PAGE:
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Oral Dis. 2008 Jul;14(5):419-27.

Oral and dental phenotype of dyskeratosis congenita.

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Clinical Research Core, National Institute of Dental and Craniofacial Research, Department of Health and Human Services, National Institutes of Health, Bethesda, MD 20892-6401, USA.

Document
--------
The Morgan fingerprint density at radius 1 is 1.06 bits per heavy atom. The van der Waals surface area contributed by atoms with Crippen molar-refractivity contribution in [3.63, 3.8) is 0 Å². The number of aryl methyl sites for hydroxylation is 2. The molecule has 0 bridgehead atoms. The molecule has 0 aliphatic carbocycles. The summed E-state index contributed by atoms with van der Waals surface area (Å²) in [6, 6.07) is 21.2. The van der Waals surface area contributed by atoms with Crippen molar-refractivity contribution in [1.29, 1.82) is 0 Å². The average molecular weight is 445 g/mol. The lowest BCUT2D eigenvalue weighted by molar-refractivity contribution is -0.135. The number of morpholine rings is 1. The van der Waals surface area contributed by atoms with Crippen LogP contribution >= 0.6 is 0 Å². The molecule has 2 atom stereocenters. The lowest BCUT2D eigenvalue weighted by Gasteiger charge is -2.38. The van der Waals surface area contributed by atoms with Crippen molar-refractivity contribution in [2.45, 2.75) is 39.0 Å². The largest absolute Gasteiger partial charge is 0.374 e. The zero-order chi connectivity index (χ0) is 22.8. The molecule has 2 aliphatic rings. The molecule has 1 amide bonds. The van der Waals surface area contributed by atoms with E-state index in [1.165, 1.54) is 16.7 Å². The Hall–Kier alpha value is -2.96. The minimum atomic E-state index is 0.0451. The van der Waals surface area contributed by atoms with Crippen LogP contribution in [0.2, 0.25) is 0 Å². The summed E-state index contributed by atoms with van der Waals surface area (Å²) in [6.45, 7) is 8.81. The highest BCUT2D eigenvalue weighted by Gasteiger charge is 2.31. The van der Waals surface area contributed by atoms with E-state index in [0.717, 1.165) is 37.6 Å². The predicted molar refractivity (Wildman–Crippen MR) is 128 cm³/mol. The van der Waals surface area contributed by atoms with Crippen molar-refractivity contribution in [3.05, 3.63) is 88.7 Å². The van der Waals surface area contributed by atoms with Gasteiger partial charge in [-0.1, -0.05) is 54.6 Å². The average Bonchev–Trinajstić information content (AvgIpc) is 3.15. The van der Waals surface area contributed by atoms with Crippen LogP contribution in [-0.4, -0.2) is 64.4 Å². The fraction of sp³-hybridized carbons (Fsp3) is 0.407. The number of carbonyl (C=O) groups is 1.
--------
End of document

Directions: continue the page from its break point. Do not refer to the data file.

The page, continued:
Dyskeratosis congenita (DC) is an inherited bone marrow failure syndrome that is characterized by lacey reticular hyperpigmentation of the skin, dystrophic nails, mucous membrane leukoplakia and pancytopenia. Diagnosis may be delayed until clinical signs are apparent. Severe pancytopenia frequently causes early mortality of DC patients, who have an increased risk of developing oropharyngeal squamous cell carcinoma. Several case reports have described oral changes in DC, which include oral leukoplakia, increased dental caries, hypodontia, thin enamel structure, aggressive periodontitis, intraoral brown pigmentation, tooth loss, taurodontism and blunted roots. We determined the prevalence of these previously reported findings in a cohort of 17 patients with DC and 23 family members. The most common oral changes in DC patients were oral leukoplakia (65% of the entire DC population), decreased root/crown ratio (75% with sufficient tooth development) and mild taurodontism (57% with sufficient tooth development). From the clinical perspective, a diagnosis of DC or other inherited bone marrow failure syndrome should be considered in young persons with oral leukoplakia, particularly those with no history of smoking. Multiple permanent teeth with decreased root/crown ratios further suggest DC.

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